10 Ways to Make More Time in Your Day


How to Find Time in the DayHave you hit the wall yet? That wall where you realize if something doesn’t change with your current schedule and responsibilities, you’re not going to be able to keep going at your current speed? It often happens when communication piles up, you forget to pick your kid up from school, or you miss an important meeting. At least, it did for me when I sat down and really quantified how I spend my time. The results were interesting. The majority of my day is spent in my inbox. Why then do I feel like I’m NEVER caught up and everyone keeps asking me, “Hey, did you get that e-mail?”

I get really angry when I see people tweeting “w00t, inbox zero, p0wned that!” I went a step further to see if I was simply the world’s worst e-mail responder, or if there was something else at play. What I discovered after I did some data crunching was that my inbox has a daily average of 42 e-mails that require a legitimate response. That number doesn’t include spam, junk, or newsletters! That’s 42 e-mails that require thought, probably some research, an action, or communication with others. Some e-mails might be answered in under a minute from click to read to response and send. Others might take much longer. Add those to my existing responsibilities and it’s a lot.

How do I scale ME?


1. Hire the Right Team

This could be an entire post, but for now, here are the bullet points:

  • Always be hiring
  • Hire for culture
  • Empower your team
  • Clearly define your vision
  • Give them the tools they need to succeed

2. Create a System of Accountability

Standing meetings
Meetings can be a major time suck if you don’t stay on task and have productive conversations. Mark Menard and his team of local Ruby on Rails developers hold daily standing meetings to keep everyone literally on their toes. We recently started doing this, and it goes a long way towards keeping everyone focused and accountable to each other for deliverables.

3. Turn Everything Off

There’s a lot of research coming out on what the Internet is doing to our attention spans. In light of these discoveries, have we changed our work patterns? For most of us, the answer is probably no. Our world is full of push notifications, text messages, social media alerts, phone calls, e-mails, Skype messages, and my biggest frustration–Google+ numbers in the upper right corner of my e-mail.

Everyone seems to have instant access to me (and probably you). Is that helping us get through our highest value work? For me, the answer was no. Here’s how I unplug:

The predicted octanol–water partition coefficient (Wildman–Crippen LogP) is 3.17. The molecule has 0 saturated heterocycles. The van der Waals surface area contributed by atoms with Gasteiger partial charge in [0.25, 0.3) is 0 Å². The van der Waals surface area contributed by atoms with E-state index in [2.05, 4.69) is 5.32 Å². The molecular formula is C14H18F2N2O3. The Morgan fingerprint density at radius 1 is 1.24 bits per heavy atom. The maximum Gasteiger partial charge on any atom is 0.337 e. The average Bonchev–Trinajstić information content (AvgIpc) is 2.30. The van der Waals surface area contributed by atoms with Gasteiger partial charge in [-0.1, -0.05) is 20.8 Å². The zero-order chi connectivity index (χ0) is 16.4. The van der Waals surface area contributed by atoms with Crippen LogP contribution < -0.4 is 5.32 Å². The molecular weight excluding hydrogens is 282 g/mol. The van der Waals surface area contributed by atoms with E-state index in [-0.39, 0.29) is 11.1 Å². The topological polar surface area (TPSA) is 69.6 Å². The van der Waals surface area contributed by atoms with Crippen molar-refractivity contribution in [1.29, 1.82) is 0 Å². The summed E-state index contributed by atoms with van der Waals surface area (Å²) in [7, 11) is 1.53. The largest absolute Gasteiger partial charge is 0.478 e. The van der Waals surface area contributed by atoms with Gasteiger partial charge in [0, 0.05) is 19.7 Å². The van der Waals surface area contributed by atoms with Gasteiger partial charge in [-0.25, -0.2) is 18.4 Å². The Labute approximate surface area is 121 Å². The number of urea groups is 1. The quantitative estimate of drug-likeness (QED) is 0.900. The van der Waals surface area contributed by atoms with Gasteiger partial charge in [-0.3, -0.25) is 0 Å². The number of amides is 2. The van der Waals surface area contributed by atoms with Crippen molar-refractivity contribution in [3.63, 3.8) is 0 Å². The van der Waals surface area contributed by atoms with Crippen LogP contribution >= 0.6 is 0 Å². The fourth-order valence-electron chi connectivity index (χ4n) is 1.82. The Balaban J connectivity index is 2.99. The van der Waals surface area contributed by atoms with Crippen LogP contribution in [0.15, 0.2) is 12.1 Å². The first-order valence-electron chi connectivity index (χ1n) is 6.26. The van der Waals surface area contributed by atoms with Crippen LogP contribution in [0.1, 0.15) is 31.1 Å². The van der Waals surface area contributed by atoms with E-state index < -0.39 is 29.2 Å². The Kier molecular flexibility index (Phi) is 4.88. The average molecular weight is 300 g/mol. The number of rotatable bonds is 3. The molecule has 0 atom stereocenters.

• Schedule time on your calendar to unplug
  • Tell others what you’re doing so they know not to disturb you unless there’s a fire
  • Close the door or put on your headphones
  • Put your phone on silent
  • Close out of anything that forces an alert, sound, or other notification
  • Take a deep breath and dive in
  • When you’ve completed your task, let everyone know you’re back online


4. Use your notification settings

In the office, we use Skype to communicate with the team. Sometimes group chats can get very off-topic and the last thing I need to focus on is who is craving ice cream. To counteract this, I set up notification settings and told the team about them. Now they know that if they need to get hold of me in a group chat (vs. individual chats where my settings were left normal), they can simply type “Rhea” or “OSM” and I’ll get a notification.

  • Right click on a conversation and select “notification settings”
  • Select “notify me only if these words are mentioned:”
  • Enter your name or whatever agreed-upon group ID will be used
  • Select “OK” and enjoy having conversations again on your terms

Skype Notification Settings


5. Prioritize unread messages first

Michelle instructed our team to do this for link outreach. It helps everyone catch priorities. At first, I didn’t like it, so went back to seeing everything at once. Then I recognized why I didn’t succeed the first time–I would open an e-mail, read it, and not have an answer, so I’d click out of the e-mail, but not add an action to it. I assumed that I would remember, because I’m smart, but I’m also human so invariably, I did not remember. Now I’ve made a simple rule for myself–if I can’t respond to an e-mail in that moment, it stays “unread” until I have what I need to respond. This may sound incredibly simple, but it works. You could also use labels and filters to step up your organization, but be careful! Too many labels and filters and you might miss something important.

  • If you use Gmail, go to your settings
  • Select the “Inbox” tab
  • Select “Inbox type:”

Gmail Prioritize Unread Emails First